The 21st Century version of "blood diamonds" are in our electronics

Most people are familiar with the illicit trade of "blood diamonds", but few are aware of the "other" blood trade: illegally sold minerals. These minerals are crucial to the aerospace, electronics, and manufacturing industries, and their illegal sales are used to finance political militias that murder civilians in the Democratic Republic of the Congo (DRC).

Until now, there's been no way to "fingerprint" these materials to determine their origin. But now scientists may have found a way... using lasers.

Back in 2010, Congress passed the Dodd-Frank Act to prevent companies from inadvertently funding wars through the purchase of what are called "conflict minerals." The Act requires firms to verify that their products contain no cassiterite, columbite-tantalite, wolframite, or gold obtained from the DRC and its neighbors. This has proven easier said than done, because legitimate mining operations are often located near militia-controlled ones.

To help these companies distinguish "blood minerals" from those obtained in approved areas, Richard R. Hark, a chemistry professor at Juniata College, in Huntingdon, Pa., is developing a method based on laser-induced breakdown spectroscopy (LIBS). Hark's method provides a geochemical "fingerprint" for minerals, allowing firms to do a reference check and determine the source of the minerals.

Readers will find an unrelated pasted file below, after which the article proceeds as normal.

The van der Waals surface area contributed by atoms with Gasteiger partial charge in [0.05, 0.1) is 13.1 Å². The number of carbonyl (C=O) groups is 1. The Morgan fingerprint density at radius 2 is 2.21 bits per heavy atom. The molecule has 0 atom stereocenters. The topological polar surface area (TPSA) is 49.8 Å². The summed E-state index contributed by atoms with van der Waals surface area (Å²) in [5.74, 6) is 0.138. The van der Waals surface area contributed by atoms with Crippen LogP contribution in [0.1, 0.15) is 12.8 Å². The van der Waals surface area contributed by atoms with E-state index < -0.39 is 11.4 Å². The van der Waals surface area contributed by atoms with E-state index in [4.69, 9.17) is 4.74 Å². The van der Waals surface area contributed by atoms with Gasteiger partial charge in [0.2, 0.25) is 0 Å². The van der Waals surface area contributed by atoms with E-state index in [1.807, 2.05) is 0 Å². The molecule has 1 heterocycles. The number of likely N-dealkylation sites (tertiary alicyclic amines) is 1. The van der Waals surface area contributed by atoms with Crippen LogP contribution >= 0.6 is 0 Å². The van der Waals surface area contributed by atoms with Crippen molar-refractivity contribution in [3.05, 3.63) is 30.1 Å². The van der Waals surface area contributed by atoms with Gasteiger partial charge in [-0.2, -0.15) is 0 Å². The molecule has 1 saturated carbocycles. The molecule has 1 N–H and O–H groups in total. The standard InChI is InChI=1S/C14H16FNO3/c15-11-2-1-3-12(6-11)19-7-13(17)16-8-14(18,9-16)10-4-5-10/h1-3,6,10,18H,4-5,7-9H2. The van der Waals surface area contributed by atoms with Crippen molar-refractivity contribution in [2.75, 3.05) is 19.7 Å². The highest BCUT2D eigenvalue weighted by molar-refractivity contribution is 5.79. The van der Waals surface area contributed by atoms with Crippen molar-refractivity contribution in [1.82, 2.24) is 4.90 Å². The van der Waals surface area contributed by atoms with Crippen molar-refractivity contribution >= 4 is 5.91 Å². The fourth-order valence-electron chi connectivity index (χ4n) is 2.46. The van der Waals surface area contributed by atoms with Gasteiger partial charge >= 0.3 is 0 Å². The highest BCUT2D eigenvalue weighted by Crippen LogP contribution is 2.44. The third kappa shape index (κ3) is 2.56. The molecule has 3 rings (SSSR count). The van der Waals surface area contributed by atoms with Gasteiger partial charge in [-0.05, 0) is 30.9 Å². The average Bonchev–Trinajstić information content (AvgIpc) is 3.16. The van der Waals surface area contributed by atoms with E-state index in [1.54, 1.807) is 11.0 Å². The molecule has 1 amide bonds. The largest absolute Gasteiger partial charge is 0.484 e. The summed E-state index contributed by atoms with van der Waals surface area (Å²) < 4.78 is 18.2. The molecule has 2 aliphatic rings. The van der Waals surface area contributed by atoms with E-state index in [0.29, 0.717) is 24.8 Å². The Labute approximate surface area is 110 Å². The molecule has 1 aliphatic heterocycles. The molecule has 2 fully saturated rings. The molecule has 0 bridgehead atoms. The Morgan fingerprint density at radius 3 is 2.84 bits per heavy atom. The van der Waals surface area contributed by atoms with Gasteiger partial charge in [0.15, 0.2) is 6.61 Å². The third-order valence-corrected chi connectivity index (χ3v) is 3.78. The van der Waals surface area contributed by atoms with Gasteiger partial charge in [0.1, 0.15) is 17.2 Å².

According to Chemical & Engineering News, the LIBS generates the fingerprints with a laser-induced plasma that breaks down samples and excites them to emit light at specific wavelengths:

The resulting spectrum can contain thousands of spectral lines. Pattern recognition and statistical methods, typically partial least squares discriminant analysis, can tease out subtle differences between samples. The potential to do real-time analysis in the field makes this an attractive approach.

Geologically, the ores formed from solutions associated with the passage of molten rock through Earth's crust. The ores contain trace elements-especially rare-earth elements-that reflect this origin. Although any element can be excited during LIBS, the rare-earth elements account for most of the differences between signatures.

The signature of the crust is present immediately after the minerals are extracted from the earth, and it's at this stage where the fingerprinting needs to be done. After smelting, and especially when ores from different mines are mixed, identification becomes next to impossible.

To make the LIBS system more practical, therefore, Hark is working with Applied Spectra, a company based in Fremont, CA., to help in the development of a field-portable instrument. Once that's complete, they can start to develop a large database to assist in pinpointing the origins of potential conflict materials.

Source. Image via kilukilu/Shutterstock.com